Today, I am still kicking myself that, with all that coverage, I didn’t really have a business website or really much of an online presence that could have benefitted. As of today, I have received precisely no paid jobs for doing Glaswegian and I haven’t heard from Today Translations for at least 8 years.

Today Translations, if you’re there and you still exist, I’d be happy to work for you again.

So, by some measures, nothing came of all that coverage, apart from the chance to tell the story at an ITI conference. And that is sad.

On the other hand, I can say for sure that my week in the limelight gave me a much needed lesson in dealing with the media and especially in the strange art of crafting sound bites that make it into newspapers.

That has served as the basis for interpreting at conferences covered by the press, drafting open letters for my national association to send to press and government, writing articles for magazines aimed at my clients and generally having a better understanding of the weird world of journalism.

Would I do it again?

I would absolutely do it again any time and I am very open to giving interview on interpreting, including the prospects for speech translation gadgets taking our jobs. Only this time, I would be ready to make the most of any coverage that might come.

The Real Difference Between Interpreting and Translation

By: Jonathan Downie    Date: February 11, 2020

Yesterday, the world was alight with praise for Sharon Choi, the interpreter of Oscar winner, Bong Joon Ho. And there is no doubt that she deserved it.

A few journalists however, through habit or lack of knowledge, called her a “translator”, which annoyed a good few interpreters. If your business is to make an impact with a wider audience, it really helps to know which service you need when. Sadly, the typical advice you get doesn’t always help.

Mostly, people tend to say that translators work with written language and interpreters work with spoken language. This is kind of true but discriminates unfairly against sign language interpreting and leaves some important gaps.

The Usual Definition Doesn’t Work

For example, if you are offering a chat system for customer service and you want to be able to deal with live queries from all your customers, no matter which language they speak, you might think you will need translators. Actually, some companies have found that, if short chats need to be turned into another language, interpreters can give better results than translators, since they are used to making decisions at high speed.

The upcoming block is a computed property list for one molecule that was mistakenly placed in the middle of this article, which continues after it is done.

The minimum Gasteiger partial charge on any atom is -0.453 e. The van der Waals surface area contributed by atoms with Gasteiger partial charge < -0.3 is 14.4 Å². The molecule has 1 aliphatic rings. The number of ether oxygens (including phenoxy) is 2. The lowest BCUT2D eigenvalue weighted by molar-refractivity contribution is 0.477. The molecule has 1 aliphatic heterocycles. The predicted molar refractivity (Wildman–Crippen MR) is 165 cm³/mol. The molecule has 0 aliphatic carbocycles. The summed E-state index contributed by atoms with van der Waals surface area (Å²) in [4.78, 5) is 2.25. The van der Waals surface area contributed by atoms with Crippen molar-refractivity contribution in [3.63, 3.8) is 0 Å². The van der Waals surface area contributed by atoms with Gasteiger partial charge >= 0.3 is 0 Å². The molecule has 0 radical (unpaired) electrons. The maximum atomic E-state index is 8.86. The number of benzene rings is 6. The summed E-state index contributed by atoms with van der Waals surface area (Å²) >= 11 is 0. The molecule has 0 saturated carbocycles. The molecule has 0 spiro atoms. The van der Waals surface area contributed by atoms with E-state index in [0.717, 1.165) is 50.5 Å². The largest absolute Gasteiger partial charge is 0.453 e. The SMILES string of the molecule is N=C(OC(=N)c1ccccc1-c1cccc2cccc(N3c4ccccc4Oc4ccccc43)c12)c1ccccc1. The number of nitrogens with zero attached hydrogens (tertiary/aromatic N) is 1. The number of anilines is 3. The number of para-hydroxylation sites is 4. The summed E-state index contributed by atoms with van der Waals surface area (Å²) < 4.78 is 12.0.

Similarly, you might think that creating the script for dubbing a film in another language would be a job for an interpreter, as it involves spoken language. Actually, it’s really a job for specialist translators, since both the original and translated scripts are written texts.

There’s a better way

Here’s a simpler and more accurate way to determine if you need a translator or interpreter:

Translators work on texts;

Interpreters work at events or meetings.

It doesn’t matter whether it is a film script, a contract or a website, texts are the preserve of translators. They tend to do their work after something has been written down and outside of the specific situation the text will be used for.

Interpreters do their work in front of an audience, while the situation is taking place. It doesn’t matter if it’s an Oscar acceptance speech, a negotiation or a meeting with the manager. It’s even interpreting if the interpreter isn’t physically there. If you are delivering a webinar or remote training or having a Zoom call with a supplier or client, if the meeting or event is still going on while the person is working, they are almost certainly an interpreter.

Just ask one question

This means that you just need to ask a single question:

Will the person be doing their work at the same time as I am on this or will their work come after mine?

If you need someone to turn your speech into British Sign Language or Swahili or French while you are speaking, you need interpreters. If it has been neatly typed up and you then need someone to turn that transcript into British Sign Language or Swahili or French, you need a translator.

If you need someone to turn English into French or German or Dutch during a meeting with a client or a conference on your industry, you need an interpreter. If you need someone to turn the English brochures and advertising materials into French or German or Dutch, you need a translator.

Just the beginning

Of course, knowing the difference between interpreting and translation is just the beginning. You still need to know whether to use an agency or hire a consultant and you will still need help to get the right team.

There are lots of useful guides available, like this quick guide. You can also drop me an email for help.

If you’d like to go deeper into the nitty-gritty of the difference between the two, watch out for an upcoming post on my research blog.